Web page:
1 15 2003–04 Volume 1: Growing Up Changes Everything: August 26, 2003
Episodes: "Coup DeVille" • "Susie Sings the Blues"
Volume 2: Lucky 13: August 31, 2004
Episodes: "Tweenage Tycoons" • "Truth or Consequences" • "Thief Encounter" • "Lucky 13"
Volume 3: O'Brother!: November 16, 2004
Episodes: "Bad Kimi" • "Brother, Can You Spare the Time" • "The Old and the Restless" • "Tommy Foolery"
Volume 4: All Grown Up... And Loving It!: January 11, 2005
Episodes: "Chuckie's in Love" • "It's Cupid, Stupid"
Volume 5: Interview with a Campfire: April 5, 2005
Episodes: "River Rats" • "Interview With a Campfire"
Nick Picks Vol. 1: May 24, 2005
Episodes: "Lucky 13"
Nick Picks Vol. 2: October 18, 2005
Episodes: "Interview With a Campfire"
Volume 1: Growing Up Changes Everything: November 8, 2004
Episodes: "Coup DeVille" • "Susie Sings the Blues"
Volume 2: Lucky 13: September 5, 2005
Episodes: "Tweenage Tycoons" • "Truth or Consequences" • "Thief Encounter" • "Lucky 13"
Volume 3: O'Brother!: November 7, 2005
Episodes: "Bad Kimi" • "Brother, Can You Spare the Time" • "The Old and the Restless" • "Tommy Foolery"
Volume 4: All Grown Up... And Loving It!: February 13, 2006
Episodes: "Chuckie's in Love" • "It's Cupid, Stupid"
The Best of Nickelodeon: Summer Adventures: June 5, 2006
Episodes: "River Rats"
Volume 5: Interview with a Campfire: July 27, 2006
Episodes: "River Rats" • "Interview With a Campfire"
Volume 1: Growing Up Changes Everything: September 15, 2005
Episodes: "Coup DeVille" • "Susie Sings the Blues"
Volume 2: Lucky 13: September 15, 2005
Episodes: "Tweenage Tycoons" • "Truth or Consequences" • "Thief Encounter" • "Lucky 13"
Volume 3: O'Brother!: November 17, 2005
Episodes: "Bad Kimi" • "Brother, Can You Spare the Time" • "The Old and the Restless" • "Tommy Foolery"
Volume 4: All Grown Up... And Loving It!: March 30, 2006
Episodes: "Chuckie's in Love" • "It's Cupid, Stupid"
The Best of Nickelodeon: Summer Adventures: June 5, 2006
Episodes: "River Rats"
Volume 5: Interview with a Campfire: September 29, 2006
Episodes: "River Rats" • "Interview With a Campfire"
Season 1: April 1, 2015[33]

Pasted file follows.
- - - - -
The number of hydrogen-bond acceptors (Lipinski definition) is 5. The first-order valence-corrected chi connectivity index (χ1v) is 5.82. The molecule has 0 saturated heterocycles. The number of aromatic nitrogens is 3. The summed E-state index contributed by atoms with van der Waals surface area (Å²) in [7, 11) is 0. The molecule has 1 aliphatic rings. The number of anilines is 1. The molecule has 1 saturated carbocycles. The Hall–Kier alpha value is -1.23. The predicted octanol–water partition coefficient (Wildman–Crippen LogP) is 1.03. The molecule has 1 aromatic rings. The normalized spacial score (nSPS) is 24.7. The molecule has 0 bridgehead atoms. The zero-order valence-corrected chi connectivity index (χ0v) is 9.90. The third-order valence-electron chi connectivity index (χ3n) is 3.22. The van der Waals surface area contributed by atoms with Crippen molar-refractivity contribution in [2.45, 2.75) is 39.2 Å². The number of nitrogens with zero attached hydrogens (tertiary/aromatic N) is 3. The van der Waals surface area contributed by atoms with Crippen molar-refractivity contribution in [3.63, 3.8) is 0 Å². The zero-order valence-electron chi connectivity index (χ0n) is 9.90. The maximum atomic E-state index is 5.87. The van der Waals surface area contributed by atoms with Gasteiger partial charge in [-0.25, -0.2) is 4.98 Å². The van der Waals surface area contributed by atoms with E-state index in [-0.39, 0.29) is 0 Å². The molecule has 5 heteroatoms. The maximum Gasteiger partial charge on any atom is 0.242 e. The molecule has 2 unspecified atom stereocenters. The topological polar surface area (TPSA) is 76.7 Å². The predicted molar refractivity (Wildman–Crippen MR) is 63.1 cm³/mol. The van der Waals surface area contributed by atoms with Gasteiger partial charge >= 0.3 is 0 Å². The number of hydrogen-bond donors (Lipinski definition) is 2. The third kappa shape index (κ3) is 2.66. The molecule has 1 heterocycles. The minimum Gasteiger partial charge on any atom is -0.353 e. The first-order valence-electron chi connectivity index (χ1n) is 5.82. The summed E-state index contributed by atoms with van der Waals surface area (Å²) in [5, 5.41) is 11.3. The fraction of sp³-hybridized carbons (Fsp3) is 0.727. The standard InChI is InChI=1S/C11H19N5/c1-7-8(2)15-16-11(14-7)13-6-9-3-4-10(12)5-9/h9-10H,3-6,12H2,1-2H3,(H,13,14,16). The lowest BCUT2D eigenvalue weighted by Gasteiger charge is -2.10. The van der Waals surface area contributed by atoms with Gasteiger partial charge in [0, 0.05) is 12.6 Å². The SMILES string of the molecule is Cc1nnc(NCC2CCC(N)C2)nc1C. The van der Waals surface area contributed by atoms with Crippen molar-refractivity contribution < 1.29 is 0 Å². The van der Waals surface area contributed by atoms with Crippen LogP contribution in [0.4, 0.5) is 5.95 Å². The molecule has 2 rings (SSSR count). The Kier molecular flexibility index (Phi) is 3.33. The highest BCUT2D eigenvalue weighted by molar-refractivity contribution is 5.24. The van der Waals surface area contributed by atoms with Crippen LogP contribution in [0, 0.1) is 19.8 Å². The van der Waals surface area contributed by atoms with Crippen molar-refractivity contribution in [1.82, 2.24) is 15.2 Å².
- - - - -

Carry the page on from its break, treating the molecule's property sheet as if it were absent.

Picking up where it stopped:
The Complete Series: 2018[34]
Episodes: Entire season featured
2 10 2004–05 Volume 4: All Grown Up... And Loving It!: January 11, 2005
Episodes: "Saving Cynthia" • "Fear of Falling"
Volume 5: Interview with a Campfire: April 5, 2005
Episodes: "Bad Aptitude"
Volume 7: R.V. Having Fun Yet?: October 11, 2005
Episodes: "The Science Pair"
Volume 4: All Grown Up... And Loving It!: February 13, 2006
Episodes: "Saving Cynthia" • "Fear of Falling"
Volume 5: Interview with a Campfire: July 27, 2006
Episodes: "Bad Aptitude"
Volume 4: All Grown Up... And Loving It!: March 30, 2006
Episodes: "Saving Cynthia" • "Fear of Falling"
Volume 5: Interview with a Campfire: September 29, 2006
Episodes: "Bad Aptitude"
Season 2: April 1, 2015[35]
The Complete Series: 2018
Episodes: Entire season featured
3 11 2005 Volume 6: Dude, Wheres My Horse?: July 26, 2005
Episodes: "Blind Man's Bluff" • "Yu-Gotta-Go" • "Dude, Where's My Horse?"
Volume 7: R.V. Having Fun Yet?: October 11, 2005
Episodes: "It's Karma, Dude!" • "R.V. Having Fun Yet?"
Nick Picks Vol. 3: February 7, 2006
Episodes: "Dude, Where's My Horse?"
Nick Picks Vol. 4: June 6, 2006
Episodes: "R.V. Having Fun Yet?"
N/A Season 3: June 3, 2015[36]
The Complete Series: 2018
Episodes: Entire season featured
4 9 2005–07 Nick Picks Holiday: September 26, 2006
Episodes: "The Finster Who Stole Christmas"
N/A Season 4: September 1, 2015[37]
The Complete Series: 2018
Episodes: Entire season featured
5 10 2007–08 N/A N/A Season 5: September 1, 2015[38]
The Complete Series: 2018
Episodes: Entire season featured

BooksEdit

All Grown Up! led to a wide range of books being published. The following is a list of all the books published thus far:

  • Ask Angelica!
  • What's with Dad?
  • Chuckie's Ghost
  • Cookie Crisis!
  • It's About Time
  • The Scavenger Hunt
  • Welcome to Fifth Grade!
  • Boys vs Girls
  • Angelica for President
  • Coolest Girl In School

Video gameEdit

All Grown Up: Express Yourself is a video game for the Game Boy Advance, developed by Altron and published by THQ. Released in 2004, it follows Angelica that got an assignment for the school newspaper. The game is a compilation of mini-games that are linked by a series of eight missions. There is a PDA mode with a To Do list that collects events and places for each day.[39][40]

ReferencesEdit

  1. ^ a b c d Dempsey, John; Dempsey, John (2001-07-25). "'Rugrats' lifts Nick to new ratings heights". Variety. Retrieved 2018-12-31.